Our world is an incredibly diverse planet, but not everyone is exposed to new cultures growing up. Books are one of the best ways we can help our kids learn about new places, people, and experiences.
Bilingual kids have a major advantage when it comes to being global citizens. They learn how to see things through a new language, which opens their minds and increases empathy and understanding.
Fostering inclusivity and acceptance from an early age can be done through toys, shows, and books. To help you raise global citizens of your own, here are some tips for making the most out of your story times.
Kids’ books that celebrate diversity are great, but you don’t have to be limited to that theme. Instead of only talking about diversity in their native language, kids can discover new cultures firsthand by reading in another language.
Spanish children’s books are accessible, colorful, and vibrant. They introduce readers of all ages to stories in a new language using fun, engaging stories.
You can find books in different languages about all your child’s favorite things. Whether they’re an animal lover, truck aficionado, or can’t get enough superheroes, there are plenty of stories available.
Whether it’s allegorical or literal, a mixed cast is great for helping children become better global citizens. It’s also a great way to foster empathy and showcase the unique challenges and experiences other people have.
For example, Hair Love by Matthew A. Cherry promotes love for natural Afro-textured hair. White or Asian children may not know how different Black kids feel due to their hair. This story teaches them the importance of accepting, embracing, and appreciating everyone’s natural beauty.
Pink is For Boys by Robb Pearlman and Eda Kaban is great for avoiding harmful stigma and stereotypes that stop kids from being themselves. The colorful cast of the story encourage children of all genders to do whatever they love, whether it’s dressing up and playing make-believe or racing cars and playing sports.
Marisol McDonald Doesn’t Match / Marisol McDonald no combina is a story that explores the feelings author Monica Brown experienced growing up as a Peruvian American with Amerindian, European, and Jewish roots.
Black, Asian, and LatinX authors write stories from different perspectives that promote deeper understanding of one another’s experiences.
When reading to global citizens, diversity in authorship matters just as much. Be sure to explore different authors and introduce their voices and perspectives to your child.
Some families have one parent, some have a grandma and grandpa, others have two parents of the same sex. Raising global citizens means recognizing that families look different everywhere, but the love is the same.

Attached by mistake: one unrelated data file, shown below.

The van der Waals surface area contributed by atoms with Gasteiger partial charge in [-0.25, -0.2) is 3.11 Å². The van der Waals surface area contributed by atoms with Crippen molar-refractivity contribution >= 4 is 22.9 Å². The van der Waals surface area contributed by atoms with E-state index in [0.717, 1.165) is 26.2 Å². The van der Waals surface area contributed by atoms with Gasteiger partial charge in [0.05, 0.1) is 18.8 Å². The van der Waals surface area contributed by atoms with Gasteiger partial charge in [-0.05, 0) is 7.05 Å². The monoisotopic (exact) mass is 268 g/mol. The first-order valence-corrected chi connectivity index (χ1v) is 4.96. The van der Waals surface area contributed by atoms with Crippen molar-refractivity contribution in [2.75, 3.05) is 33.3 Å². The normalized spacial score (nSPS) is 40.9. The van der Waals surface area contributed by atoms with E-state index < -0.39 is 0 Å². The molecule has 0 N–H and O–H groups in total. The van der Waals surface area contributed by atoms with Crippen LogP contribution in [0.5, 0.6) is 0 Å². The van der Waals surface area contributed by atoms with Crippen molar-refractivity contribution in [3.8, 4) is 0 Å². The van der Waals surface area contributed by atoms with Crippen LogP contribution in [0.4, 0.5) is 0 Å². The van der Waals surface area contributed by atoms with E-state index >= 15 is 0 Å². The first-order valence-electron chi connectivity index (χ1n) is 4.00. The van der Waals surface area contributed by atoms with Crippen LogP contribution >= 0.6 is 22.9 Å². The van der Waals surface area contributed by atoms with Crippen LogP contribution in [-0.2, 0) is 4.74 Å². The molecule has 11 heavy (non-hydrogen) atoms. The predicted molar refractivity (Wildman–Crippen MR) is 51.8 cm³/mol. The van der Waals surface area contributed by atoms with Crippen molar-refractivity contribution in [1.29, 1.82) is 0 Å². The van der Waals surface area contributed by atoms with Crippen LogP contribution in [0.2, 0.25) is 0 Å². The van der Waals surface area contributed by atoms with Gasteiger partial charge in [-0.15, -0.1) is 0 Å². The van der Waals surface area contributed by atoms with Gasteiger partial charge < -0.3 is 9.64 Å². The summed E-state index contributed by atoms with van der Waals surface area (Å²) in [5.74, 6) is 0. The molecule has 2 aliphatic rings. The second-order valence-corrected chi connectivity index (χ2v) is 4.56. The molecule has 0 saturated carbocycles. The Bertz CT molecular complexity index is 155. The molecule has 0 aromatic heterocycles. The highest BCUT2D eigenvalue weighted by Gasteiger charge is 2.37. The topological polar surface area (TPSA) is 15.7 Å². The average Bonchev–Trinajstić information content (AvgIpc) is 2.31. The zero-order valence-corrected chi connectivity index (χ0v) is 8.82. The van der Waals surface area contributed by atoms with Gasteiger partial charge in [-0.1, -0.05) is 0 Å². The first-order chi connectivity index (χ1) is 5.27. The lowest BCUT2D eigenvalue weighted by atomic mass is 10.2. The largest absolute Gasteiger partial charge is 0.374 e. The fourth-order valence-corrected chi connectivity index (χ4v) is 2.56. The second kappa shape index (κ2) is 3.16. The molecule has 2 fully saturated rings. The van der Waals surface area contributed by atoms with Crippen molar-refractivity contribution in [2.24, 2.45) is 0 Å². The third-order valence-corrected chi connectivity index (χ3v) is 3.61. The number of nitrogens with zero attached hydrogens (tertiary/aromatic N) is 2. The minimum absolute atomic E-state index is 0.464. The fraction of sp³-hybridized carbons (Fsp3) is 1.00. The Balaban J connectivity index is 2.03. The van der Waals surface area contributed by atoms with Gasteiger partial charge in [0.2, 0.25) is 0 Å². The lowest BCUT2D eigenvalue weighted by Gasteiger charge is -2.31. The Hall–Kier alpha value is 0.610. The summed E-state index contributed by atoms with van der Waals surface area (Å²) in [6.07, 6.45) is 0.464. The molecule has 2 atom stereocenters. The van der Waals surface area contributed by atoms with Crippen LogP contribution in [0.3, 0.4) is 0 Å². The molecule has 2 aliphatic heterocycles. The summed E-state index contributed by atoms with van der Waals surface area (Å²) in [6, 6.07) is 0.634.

Books like Mommy, Mama, and Me by Leslea Newman highlights the love and fun of a same-sex couple with their baby.
It’s important to avoid a “them vs. me” mentality when teaching kids diversity. Even reading diverse books can fall short on educating children if the approach is self-centered. The goal is to help kids bridge connections between themselves and other people.
You can find ways to highlight shared qualities between your child and characters in stories. For example, reading a story in Spanish about milestones your child is going through can help them bridge a deeper connection to the characters.
Personal connections are one part of the process; the other is building comfort acknowledging differences. Just because people live differently or think differently doesn’t make them “bad” or wrong.
Diversity reading helps kids appreciate others’ worldviews and opinions more. Rather than grow into adults who feel defensive, they become open-minded and interested in others.
Not all classrooms have the tools they need to effectively promote diversity. It’s important for little global citizens to live out inclusion, not just hear about it. Diversity isn’t merely a lesson plan — it’s a core value to instill and embrace.
Consider donating some Spanish children’s books your family loves to the classroom for other kids to enjoy.
You may be making a huge difference in the lives of students who aren’t exposed to different languages or cultures regularly.
Kids know from a very early age that they have differences from others. Babies and toddlers first notice physical differences, like skin color and sex. As they get older, kids may start to feel different from their peers for a variety of reasons, like intelligence, background, and race.
Bilingual kids have a greater worldview that makes them more accepting toward others. The ability to communicate with people in another language opens new doors to friendship and understanding.
New languages open a child’s eyes to the world. Here are some tips for making their experiences more beneficial:
Raising global citizens is a long-term effort, and diversity itself is something always evolving. The ultimate goal is to teach early readers and older children alike that differences are a wonderful part of life.
Through kid’s lit, you can help your little ones discover a brighter world that embraces everyone’s identity.
Get started with Spanish children’s books delivered right to your doorstep with Sol Book Box!